• At a minimum, it is recommended that administration of the Screening Tool occurs at:
    • diagnosis
    • early treatment
    • six months post-diagnosis, and
    • treatment completion.
  • Resources permitting, a full psychosocial assessment is also recommended during the early care-planning phase and at regular intervals throughout the cancer journey, especially if pre-existing mental health or psychological disorders are noted at referral.
  • To support the outcomes of the tools, each young patient should have access to specialist age-appropriate psychological support.
  • Treatment centres without ready access to such services are encouraged to develop a referral directory of appropriately trained mental health professionals in the community for referral.
  • A list of support services and resources should be provided to every young person at the time of diagnosis and at appropriate intervals throughout treatment. The list should include services provided at the treating institution, within the community and online, and highlight those that are AYA-specific, and any that are disease-specific.

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Provide psychosocial care within a holistic framework

Life does not stop for cancer. Young patients may continue to feel pressure from other aspects of their life throughout their cancer journey and these pressures may build to create additional stress for the young person. In order to provide holistic psychosocial supportive care, it is important for the treating team to understand, and respect, the external pressures and stressors in the life of the patient. These should be addressed as part of supportive care planning.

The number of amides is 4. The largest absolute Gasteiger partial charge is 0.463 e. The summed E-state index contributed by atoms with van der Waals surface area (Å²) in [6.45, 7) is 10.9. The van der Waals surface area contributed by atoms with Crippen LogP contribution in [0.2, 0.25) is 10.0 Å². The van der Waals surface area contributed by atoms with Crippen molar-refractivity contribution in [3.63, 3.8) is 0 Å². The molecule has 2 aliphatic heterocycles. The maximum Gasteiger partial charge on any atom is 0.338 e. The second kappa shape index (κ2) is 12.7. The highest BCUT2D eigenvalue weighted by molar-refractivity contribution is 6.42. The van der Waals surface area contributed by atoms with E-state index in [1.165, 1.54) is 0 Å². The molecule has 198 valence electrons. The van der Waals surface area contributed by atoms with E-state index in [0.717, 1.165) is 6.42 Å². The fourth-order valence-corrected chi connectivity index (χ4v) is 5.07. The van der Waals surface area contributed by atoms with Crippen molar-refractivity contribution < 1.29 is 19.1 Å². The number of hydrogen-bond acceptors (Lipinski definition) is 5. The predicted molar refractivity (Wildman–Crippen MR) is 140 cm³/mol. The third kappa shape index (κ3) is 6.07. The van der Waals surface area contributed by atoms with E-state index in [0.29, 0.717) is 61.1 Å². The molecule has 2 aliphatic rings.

• Identify areas creating undue additional pressure on the young person.
  • Provide education about the benefits of reducing external stressors during this period. Discuss ways to alleviate these stressors.
  • Identify areas of strength within the young person. Explain how personal strengths can support and sustain young people throughout their experience.
  • Assist the young person to identify existing supports and help them to identify possible gaps and strengthen them.
  • Refer the patient for additional support if necessary.

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Proactively identify and manage any psychological distress

While many AYA patients with psychological distress will present in similar ways to adult patients, it is important to note that some young patients may display their distress in ways that are different to adults. Health professionals working with these patients need to be ever vigilant to signs and symptoms of distress in young patients and enable appropriate responses. The interventions to manage and respond to AYA distress should not be assumed to be the same as those used with older patients. Health professionals working with AYA patients should be aware of developmental differences and of best practice in managing distress of young people.

Young people with cancer may experience significant psychological distress such as anxiety, depression, substance abuse and other mental illness. If you are concerned about a patient’s mental health you should make an immediate referral to a psychiatrist, clinical psychological, social worker or other specialist as appropriate. For further advice about referral for specialised care, please consult the National Breast Cancer Centre’s Clinical practice guidelines for the psychosocial care of adults with cancer.

  • Be vigilant to age-typical expressions of distress and the concerns of significant others that the behaviours of the young person are ‘out of character’.
  • Young patients may express distress through behavioural manifestations, given they variously lack the capacity to inhibit overwhelming feelings and have yet to acquire more considered, less impulsive ways to manage strong emotions. This may include shouting at staff and/or parents, punching walls, throwing things, snapping and/or refusing to talk to newly introduced support staff, or non-compliance issues. These behaviours require sensitive and age- and developmentally-appropriate management, e.g. promoting a sense of normalcy, flexibility, open communication, and being non-judgmental.[3]